This article may be too technical for most readers to understand.January 2014) (Learn how and when to remove this template message)(
|SI unit||becquerel per kilogram|
|rutherford per gram, curie per gram|
|In SI base units||s-1 kg-1|
Activity is a quantity related to radioactivity, for which the SI unit is the becquerel (Bq), equal to one reciprocal second. The becquerel is defined as the number of radioactive transformations per second that occur in a particular radionuclide. The older, non-SI unit of activity is the curie (Ci), which is transformations per second.
Since the probability of radioactive decay for a given radionuclide is a fixed physical quantity (with some slight exceptions, see changing decay rates), the number of decays that occur in a given time of a specific number of atoms of that radionuclide is also a fixed physical quantity (if there are large enough numbers of atoms to ignore statistical fluctuations).
Thus, specific activity is defined as the activity per quantity of atoms of a particular radionuclide. It is usually given in units of Bq/Kg, but another commonly used unit of activity is the curie (Ci) allowing the definition of specific activity in Ci/g. The amount of specific activity should not be confused with level of exposure to ionizing radiation and thus the exposure or absorbed dose. The absorbed dose is the quantity important in assessing the effects of ionizing radiation on humans.
Radioactivity is expressed as the decay rate of a particular radionuclide with decay constant ? and the number of atoms N:
The integral solution is described by exponential decay:
where N0 is the initial quantity of atoms at time t = 0.
Half-life T1/2 is defined as the length of time for half of a given quantity of radioactive atoms to undergo radioactive decay:
Taking the natural logarithm of both sides, the half-life is given by
Conversely, the decay constant ? can be derived from the half-life T1/2 as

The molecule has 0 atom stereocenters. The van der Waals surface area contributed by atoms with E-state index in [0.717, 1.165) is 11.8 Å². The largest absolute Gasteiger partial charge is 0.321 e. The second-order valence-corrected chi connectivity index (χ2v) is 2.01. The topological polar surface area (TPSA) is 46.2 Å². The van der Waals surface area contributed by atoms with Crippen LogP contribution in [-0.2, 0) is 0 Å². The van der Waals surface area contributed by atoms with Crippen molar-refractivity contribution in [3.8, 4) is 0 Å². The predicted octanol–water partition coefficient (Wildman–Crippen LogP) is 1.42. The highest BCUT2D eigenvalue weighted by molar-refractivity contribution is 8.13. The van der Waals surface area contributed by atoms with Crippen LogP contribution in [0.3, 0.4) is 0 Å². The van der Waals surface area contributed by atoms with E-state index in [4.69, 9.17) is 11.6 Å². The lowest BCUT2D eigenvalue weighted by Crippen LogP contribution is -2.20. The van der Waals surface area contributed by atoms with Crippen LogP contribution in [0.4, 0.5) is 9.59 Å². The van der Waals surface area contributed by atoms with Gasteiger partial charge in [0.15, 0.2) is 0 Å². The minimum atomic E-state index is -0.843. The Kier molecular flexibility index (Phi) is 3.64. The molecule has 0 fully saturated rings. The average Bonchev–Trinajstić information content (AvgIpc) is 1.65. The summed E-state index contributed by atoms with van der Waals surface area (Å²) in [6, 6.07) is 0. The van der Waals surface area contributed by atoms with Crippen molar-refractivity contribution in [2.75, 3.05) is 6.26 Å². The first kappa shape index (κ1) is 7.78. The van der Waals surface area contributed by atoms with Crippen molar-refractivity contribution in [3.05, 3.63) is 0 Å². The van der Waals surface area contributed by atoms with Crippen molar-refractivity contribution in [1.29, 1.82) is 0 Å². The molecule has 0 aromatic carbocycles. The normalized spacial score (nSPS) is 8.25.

The mass of the radionuclide is given by
where M is molar mass of the radionuclide, and NA is the Avogadro constant. Practically, the mass number A of the radionuclide is within a fraction of 1% of the molar mass expressed in g/mol and can be used as an approximation.
Specific radioactivity a is defined as radioactivity per unit mass of the radionuclide:
Thus, specific radioactivity can also be described by
This equation is simplified to
When the unit of half-life is in years instead of seconds:
For example, specific radioactivity of radium-226 with a half-life of 1600 years is obtained as
This value derived from radium-226 was defined as unit of radioactivity known as the curie (Ci).
Experimentally measured specific activity can be used to calculate the half-life of a radionuclide.
Where decay constant ? is related to specific radioactivity a by the following equation:
Therefore, the half-life can also be described by
One gram of rubidium-87 and a radioactivity count rate that, after taking solid angle effects into account, is consistent with a decay rate of 3200 decays per second corresponds to a specific activity of . Rubidium atomic mass is 87 g/mol, so one gram is 1/87 of a mole. Plugging in the numbers:
|Isotope||Half-life||Mass of 1 curie||Specific activity (Ci/g)|
|232Th||years||9.1 tonnes||(110,000 pCi/g, 0.11 ?Ci/g)|
|238U||years||2.977 tonnes||(340,000 pCi/g, 0.34 ?Ci/g)|
|40K||years||140 kg||(7,100,000 pCi/g, 7.1 ?Ci/g)|
|235U||years||463 kg||(2,160,000 pCi/g, 2.2 ?Ci/g)|
|240Pu||6563 years||4.4 g||0.23|
|14C||5730 years||0.22 g||4.5|
|226Ra||1601 years||1.01 g||0.99|
|241Am||432.6 years||0.29 g||3.43|
|238Pu||88 years||59 mg||17|
|137Cs||30.17 years||12 mg||83|
|90Sr||28.8 years||7.2 mg||139|
|241Pu||14 years||9.4 mg||106|
|3H||12.32 years||104 ?g||9,621|
|228Ra||5.75 years||3.67 mg||273|
|60Co||1925 days||883 ?g||1,132|
|210Po||138 days||223 ?g||4,484|
|131I||8.02 days||8 ?g||125,000|
|123I||13 hours||518 ng||1,930,000|
|212Pb||10.64 hours||719 ng||1,390,000|
The specific activity of radionuclides is particularly relevant when it comes to select them for production for therapeutic pharmaceuticals, as well as for immunoassays or other diagnostic procedures, or assessing radioactivity in certain environments, among several other biomedical applications.
|Activity (A)||becquerel||Bq||s-1||1974||SI unit|
|curie||Ci||3.7 × 1010 s-1||1953||3.7×1010 Bq|
|rutherford||Rd||106 s-1||1946||1,000,000 Bq|
|Exposure (X)||coulomb per kilogram||C/kg||C?kg-1 of air||1974||SI unit|
|röntgen||R||esu / 0.001293 g of air||1928||2.58 × 10-4 C/kg|
|Absorbed dose (D)||gray||Gy||J?kg-1||1974||SI unit|
|erg per gram||erg/g||erg?g-1||1950||1.0 × 10-4 Gy|
|rad||rad||100 erg?g-1||1953||0.010 Gy|
|Equivalent dose (H)||sievert||Sv||J?kg-1 × WR||1977||SI unit|
|röntgen equivalent man||rem||100 erg?g-1 x WR||1971||0.010 Sv|
|Effective dose (E)||sievert||Sv||J?kg-1 × WR x WT||1977||SI unit|
|röntgen equivalent man||rem||100 erg?g-1 x WR x WT||1971||0.010 Sv|